4. The Red Fairy Book. I loved this collection of fairy tales when I was a kid, especially The Twelve Dancing Princesses and The Nettle Spinner. They made a very deep impression on me. For what it's worth, Tolkien also read it as a child.

5. Heaven, by Peter Kreeft. I read this when I was 14, I think. It completely changed my superficial understanding of Heaven, and of the purpose of our Faith. It tied together all these things I loved - music, Tolkien, etc. - and showed me why I loved them and where they were leading.

And I guess it isn't a book, but the poetry of Gerard Manley Hopkins.

Tuesday, May 17, 2005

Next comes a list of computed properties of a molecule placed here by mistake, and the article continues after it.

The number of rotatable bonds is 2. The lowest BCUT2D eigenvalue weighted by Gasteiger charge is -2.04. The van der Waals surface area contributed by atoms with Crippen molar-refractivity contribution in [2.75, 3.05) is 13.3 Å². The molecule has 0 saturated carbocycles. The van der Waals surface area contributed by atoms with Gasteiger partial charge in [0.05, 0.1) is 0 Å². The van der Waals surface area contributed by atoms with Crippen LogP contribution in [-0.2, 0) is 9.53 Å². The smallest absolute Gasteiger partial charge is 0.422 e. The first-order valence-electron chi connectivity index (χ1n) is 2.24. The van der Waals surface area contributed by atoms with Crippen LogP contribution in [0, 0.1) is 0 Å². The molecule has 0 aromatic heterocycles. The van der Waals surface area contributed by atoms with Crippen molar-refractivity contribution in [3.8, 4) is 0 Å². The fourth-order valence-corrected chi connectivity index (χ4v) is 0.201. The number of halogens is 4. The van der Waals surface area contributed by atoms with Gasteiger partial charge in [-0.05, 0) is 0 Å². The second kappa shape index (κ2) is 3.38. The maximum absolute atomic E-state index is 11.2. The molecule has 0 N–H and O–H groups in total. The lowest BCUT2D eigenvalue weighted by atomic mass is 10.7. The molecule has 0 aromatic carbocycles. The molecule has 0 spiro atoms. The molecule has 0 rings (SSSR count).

Cloister Farrago

So I was reading this cool book about the Holy Grail, and I get to a section about the monastery of San Juan de la Peña, where the Holy Grail was sheltered from the Moors for a time. This monastery is amazing - Romanesque cloister as Navajo cliff dwelling? Check out the pictures:

That weird freestanding cloister sorta reminds me of the little garden by the Houses of Healing in Return of the King:

Which also reminds me: some movie reviewer described Minas Tirith as "a cross between Mont Saint Michel and the Hoover Dam." The Mont Saint Michel part is true enough:

Views from Mont Saint Michel cloister.

Pretty close, except for the pointed arches. Minas Tirith is definitely a Romanesque city. I've noticed something cool about the throne room in Minas Tirith, something that reinforces the idea that Aragorn's return would be analogous to the restoration of the Holy Roman Empire. The throne room looks suspiciously like the cathedral at Aachen which holds the throne of Charlemagne. See...